5 minutos


Content meets moment.
5 minutos


In recent years, the omnichannel approach has become one of the priorities for any company considering data exploitation with the aim of increasing conversion rates. It is a serious statement of intent to efficiently learn about a user’s behaviour and to relate to them in a relevant way.

The starting point of an omnichannel strategy

An omnichannel approach does not come alone or without responsibilities. It has implications that make the whole enterprise operational, effective and cost-efficient.

The first step in an omnichannel strategy is to open all the channels of your ecosystem, both digital and physical, to the consumer. Display all your contact assets at the outset so that they can decide how to interact with you. It is their behaviour in these environments that enriches their profile, and we can use them to relate back to them.

For this purpose, it is a prerequisite to have a cross-cutting layer of Customer Identity and Access Management (CIAM), key to centrally integrate all declared user data, track user behaviour and thus infer and model user profiles.

This solution, sometimes not very tangible in marketing terms, is the cornerstone of any omnichannel strategy. We have been seeing strategic moves in the marketplace for some time now that indicate the importance of such tools. Already in 2017 we had a clear example of this trend when the German multinational SAP acquired Gigya for a staggering $ 350 million.

A lot of progress is being made in decentralised developments of this concept based on blockchain systems (a way of storing data in P2P mode in a secure way that is almost impossible to falsify), which are beginning to mark the future and to highlight the war that has been brewing for some time over the ownership and intermediation of personal data: if the data is yours, why should others get rich from it? With their AI developments, Amazon, Google, Microsoft and Apple all have clear strategies to be the agent between brands and customers. Whoever has the data has the power.

If you are interested, here is a recommendation for a tool which ensures GDPR compliance: www.dru-id.com.

Identifying your users’ touchpoints is the first step in developing an omnichannel model

What do you need to consider about the omnichannel model?

So far the theory is perfect, the context is clear and the benefits of omnichannel are obvious. However, in this flow, there are many aspects that must be taken into account for the relationship to succeed: with great power comes great responsibility… or two responsibilities:

  • The responsibility to tell the user what they want to hear through the right channel.
  • The responsibility to tell them at the right time, that instant that separates conversion from failure.

In short, something as simple but, at the same time as complex, as getting the what and the when right.

Complex, because it requires content that fits each of the segments and variables, and because this content will be more relevant the closer and more local it is to the consumer. Not forgetting that you have to track where the consumer is in order to know when to tell them.

Content: the content that our users want to consume

Hell is full of lead scoring models (a scoring technique that allows you to evaluate how interesting leads are. It is known by its English name in texts otherwise written in Spanish in a world overrun by Anglicisms, much to the dismay of the authors of this Spanish post, who found that, once again, they were guilty of Anglicisms too 😉). Segmentations in databases built around behaviours that yield permutations of variables that end up in huge numbers of clusters. All right, theoretically they are brilliant, but they denote a clear lack of practical reality.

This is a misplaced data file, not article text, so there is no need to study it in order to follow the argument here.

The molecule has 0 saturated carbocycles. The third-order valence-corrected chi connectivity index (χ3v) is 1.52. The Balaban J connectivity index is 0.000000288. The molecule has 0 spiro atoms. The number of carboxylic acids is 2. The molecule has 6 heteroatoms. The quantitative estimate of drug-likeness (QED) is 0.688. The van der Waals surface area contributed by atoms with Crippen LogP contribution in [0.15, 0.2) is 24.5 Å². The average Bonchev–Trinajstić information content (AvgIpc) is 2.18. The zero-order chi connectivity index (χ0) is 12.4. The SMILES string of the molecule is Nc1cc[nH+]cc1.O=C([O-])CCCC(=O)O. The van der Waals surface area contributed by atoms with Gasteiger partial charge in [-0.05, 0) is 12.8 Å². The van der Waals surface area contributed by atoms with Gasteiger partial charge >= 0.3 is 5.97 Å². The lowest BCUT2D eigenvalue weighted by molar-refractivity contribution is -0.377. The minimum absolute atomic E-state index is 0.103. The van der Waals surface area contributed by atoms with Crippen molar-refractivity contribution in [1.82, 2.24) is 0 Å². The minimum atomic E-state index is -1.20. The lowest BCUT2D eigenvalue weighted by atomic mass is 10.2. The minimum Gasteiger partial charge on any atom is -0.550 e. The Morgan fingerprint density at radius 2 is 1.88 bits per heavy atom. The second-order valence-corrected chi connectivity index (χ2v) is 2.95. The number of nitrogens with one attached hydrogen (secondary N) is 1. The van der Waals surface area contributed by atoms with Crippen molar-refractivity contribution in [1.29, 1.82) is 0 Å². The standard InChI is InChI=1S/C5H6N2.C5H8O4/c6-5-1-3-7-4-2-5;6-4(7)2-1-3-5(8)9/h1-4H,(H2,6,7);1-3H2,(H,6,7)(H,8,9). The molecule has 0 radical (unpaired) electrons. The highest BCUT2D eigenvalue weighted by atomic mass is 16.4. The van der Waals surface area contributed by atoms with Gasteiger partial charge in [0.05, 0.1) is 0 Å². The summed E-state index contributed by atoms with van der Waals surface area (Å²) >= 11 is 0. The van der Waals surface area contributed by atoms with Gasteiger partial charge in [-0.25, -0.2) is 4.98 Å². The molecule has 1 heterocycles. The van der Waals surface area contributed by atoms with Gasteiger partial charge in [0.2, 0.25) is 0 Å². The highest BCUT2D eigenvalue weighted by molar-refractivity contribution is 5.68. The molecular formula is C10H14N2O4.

Let’s say you have to think backwards: tell me how many types of content you have and I will tell you how many segments you should have. With no content to display, the number of segments in your smart data platform (the platform where the normalised, structured, and related data of all your digital assets is stored, so that you can interrogate them and discover new relevant information that can add value to your business) should be easy to calculate: zero. At this point, local activation is very important. Having processes in place to enable content activation at the local level will make the difference. This process, which is transparent to the user, has technical implications at the permissions level to allow local actors to communicate their local content.

Moment: when to activate the content

At least as important as the channel, as it will be the trigger that ultimately generates the purchase (as long as the right content/offer is delivered, as we have seen). Technically based on indoor and outdoor geopositioning of the user at the most relevant moment of the customer journey: during the purchase.

Knowing certain events of their visit provides us with vital indicators for the activation (presence in the shop and/or sector in real time) and their qualification (frequency, recurrence, average visit time). Only through Wi-Fi triangulation detection is the four-metre margin of error threshold being reduced, with the improvements being achieved through beacons (positioning beacons emitting Bluetooth signals) and short-range Wi-Fi systems.

Therefore, if you have developed an omnichannel ecosystem to achieve a streamlined user experience both in the “inbound” contact and in the communications to trigger behaviours, but you have no content to communicate or it is not relevant or adapted to the context of the user… then you are only halfway there



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